The Spring Budget will take place on Wednesday 15 March. The question on everyone’s minds is whether there will be any significant announcements. The Chancellor has been encouraged to use the Spring Budget to “show there is a path” to lower taxes, but whether this will come into fruition is yet to see.
In this update, we catch up with three of our Partners to get their predictions for this year’s Budget.
Tax predictions, Colin Burns
A reduction in taxes
“A reduction in taxes, or at least a signal from the Chancellor as to when he can see the ability to reduce taxes. Currently, a lot of people and our clients are being drawn into all sorts of tax nets, whether that be inheritance tax, income tax, capital gains tax etc. - we would like to see a guidance as to when this situation might ease.”
“We hope to see simplification brought into the system to make everything a little more understandable and to take the pressure off tax payers as well as staff at HMRC, who find themselves under resourced and under pressure.”
Encouraging over 55s back to work
“I hope to see an initiative to try and get people over the age of 55 who retired during the pandemic, back to work. Maybe offering tax or national insurance breaks for both employees and employers to encourage them back.”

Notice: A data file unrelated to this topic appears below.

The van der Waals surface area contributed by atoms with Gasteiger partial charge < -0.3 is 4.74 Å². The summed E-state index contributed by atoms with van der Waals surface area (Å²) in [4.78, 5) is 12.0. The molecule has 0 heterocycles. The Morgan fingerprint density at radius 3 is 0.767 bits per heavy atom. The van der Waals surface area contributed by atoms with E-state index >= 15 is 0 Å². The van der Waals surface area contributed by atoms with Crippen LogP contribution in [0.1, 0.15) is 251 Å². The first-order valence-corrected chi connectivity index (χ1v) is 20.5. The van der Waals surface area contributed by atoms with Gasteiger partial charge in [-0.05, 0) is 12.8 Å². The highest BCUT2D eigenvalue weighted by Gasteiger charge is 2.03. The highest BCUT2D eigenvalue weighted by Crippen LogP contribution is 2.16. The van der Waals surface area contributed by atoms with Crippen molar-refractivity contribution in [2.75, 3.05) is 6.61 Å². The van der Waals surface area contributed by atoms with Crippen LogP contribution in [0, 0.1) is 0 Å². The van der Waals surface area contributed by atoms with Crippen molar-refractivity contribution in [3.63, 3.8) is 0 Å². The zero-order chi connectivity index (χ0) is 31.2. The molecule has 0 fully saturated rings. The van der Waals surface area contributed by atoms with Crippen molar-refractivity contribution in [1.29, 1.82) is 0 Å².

VAT predictions, Richard Staunton
“I doubt we will see any major changes to any areas of VAT. As with the last few years, I expect that the various VAT thresholds such as registration and deregistration limits to remain untouched pulling more businesses into the VAT regime via fiscal drag.
With wholesale energy prices dropping I also doubt we will see the demand for the reduced rate for VAT on domestic fuel and power to be amended to the zero rate as was called for in the summer.
In the medium to long term I expect that there will be fundamental changes to the VAT regime either to generate more income for the treasury or to make business more competitive.”
International Tax predictions, Sonal Shah
Is the non-dom status here to stay?
In January, the Labour party put forward a motion calling for the analysis of the impact of abolishing the non-dom status and are continuing to push for a reform of the UK’s tax regime for non-domiciled individuals, putting pressure on the Chancellor to address the issue in the upcoming Budget.
It seems unlikely that immediate changes will be made in the Budget, but the Chancellor may feel the need to respond, and an announcement concerning a future consultation on prospective changes is not out of the question.
I also expect to see further announcements focused on tax anti-avoidance measures, perhaps enforcing penalties for entities that haven’t registered on the new Register of Overseas Entities, which had its first deadline on 31 January 2023.
To keep you up to date with the latest developments, we will be releasing our summary of the Spring budget shortly after the announcement. Keep an eye on our insights page and our social media for the full summary.Back to top